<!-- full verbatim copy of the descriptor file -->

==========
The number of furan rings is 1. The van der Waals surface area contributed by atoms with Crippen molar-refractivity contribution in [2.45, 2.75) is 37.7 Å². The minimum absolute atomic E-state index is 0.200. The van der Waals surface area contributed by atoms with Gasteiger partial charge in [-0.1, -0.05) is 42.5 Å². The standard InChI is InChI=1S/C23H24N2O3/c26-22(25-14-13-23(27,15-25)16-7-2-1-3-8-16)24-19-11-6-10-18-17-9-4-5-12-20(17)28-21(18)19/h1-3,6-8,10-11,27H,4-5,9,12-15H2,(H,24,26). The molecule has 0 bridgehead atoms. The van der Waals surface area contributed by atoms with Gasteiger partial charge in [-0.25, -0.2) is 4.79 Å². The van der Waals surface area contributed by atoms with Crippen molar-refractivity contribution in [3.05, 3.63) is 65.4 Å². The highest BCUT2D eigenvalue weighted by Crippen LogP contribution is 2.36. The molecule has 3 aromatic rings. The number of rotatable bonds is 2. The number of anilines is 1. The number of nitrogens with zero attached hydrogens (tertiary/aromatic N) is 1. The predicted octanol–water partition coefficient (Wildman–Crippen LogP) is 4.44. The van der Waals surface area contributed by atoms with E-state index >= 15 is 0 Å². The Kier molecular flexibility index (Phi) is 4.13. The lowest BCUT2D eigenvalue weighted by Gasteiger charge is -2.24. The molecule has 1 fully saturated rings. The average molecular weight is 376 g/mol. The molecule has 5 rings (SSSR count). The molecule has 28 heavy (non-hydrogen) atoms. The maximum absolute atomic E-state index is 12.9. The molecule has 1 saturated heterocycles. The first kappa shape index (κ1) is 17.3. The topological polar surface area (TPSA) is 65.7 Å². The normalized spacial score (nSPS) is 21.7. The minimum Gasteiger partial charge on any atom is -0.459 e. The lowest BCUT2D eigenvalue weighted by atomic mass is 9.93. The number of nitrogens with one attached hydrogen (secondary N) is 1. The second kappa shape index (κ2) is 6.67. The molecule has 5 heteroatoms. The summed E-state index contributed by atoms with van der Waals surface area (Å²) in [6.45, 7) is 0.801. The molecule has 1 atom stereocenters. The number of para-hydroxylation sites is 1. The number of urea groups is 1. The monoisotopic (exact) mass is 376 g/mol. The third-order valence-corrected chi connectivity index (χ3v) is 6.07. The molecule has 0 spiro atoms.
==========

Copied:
The number of furan rings is 1. The van der Waals surface area contributed by atoms with Crippen molar-refractivity contribution in [2.45, 2.75) is 37.7 Å². The minimum absolute atomic E-state index is 0.200. The van der Waals surface area contributed by atoms with Gasteiger partial charge in [-0.1, -0.05) is 42.5 Å². The standard InChI is InChI=1S/C23H24N2O3/c26-22(25-14-13-23(27,15-25)16-7-2-1-3-8-16)24-19-11-6-10-18-17-9-4-5-12-20(17)28-21(18)19/h1-3,6-8,10-11,27H,4-5,9,12-15H2,(H,24,26). The molecule has 0 bridgehead atoms. The van der Waals surface area contributed by atoms with Gasteiger partial charge in [-0.25, -0.2) is 4.79 Å². The van der Waals surface area contributed by atoms with Crippen molar-refractivity contribution in [3.05, 3.63) is 65.4 Å². The highest BCUT2D eigenvalue weighted by Crippen LogP contribution is 2.36. The molecule has 3 aromatic rings. The number of rotatable bonds is 2. The number of anilines is 1. The number of nitrogens with zero attached hydrogens (tertiary/aromatic N) is 1. The predicted octanol–water partition coefficient (Wildman–Crippen LogP) is 4.44. The van der Waals surface area contributed by atoms with E-state index >= 15 is 0 Å². The Kier molecular flexibility index (Phi) is 4.13. The lowest BCUT2D eigenvalue weighted by Gasteiger charge is -2.24. The molecule has 1 fully saturated rings. The average molecular weight is 376 g/mol. The molecule has 5 rings (SSSR count). The molecule has 28 heavy (non-hydrogen) atoms. The maximum absolute atomic E-state index is 12.9. The molecule has 1 saturated heterocycles. The first kappa shape index (κ1) is 17.3. The topological polar surface area (TPSA) is 65.7 Å². The normalized spacial score (nSPS) is 21.7. The minimum Gasteiger partial charge on any atom is -0.459 e. The lowest BCUT2D eigenvalue weighted by atomic mass is 9.93. The number of nitrogens with one attached hydrogen (secondary N) is 1. The second kappa shape index (κ2) is 6.67. The molecule has 5 heteroatoms. The summed E-state index contributed by atoms with van der Waals surface area (Å²) in [6.45, 7) is 0.801. The molecule has 1 atom stereocenters. The number of para-hydroxylation sites is 1. The number of urea groups is 1. The monoisotopic (exact) mass is 376 g/mol. The third-order valence-corrected chi connectivity index (χ3v) is 6.07. The molecule has 0 spiro atoms.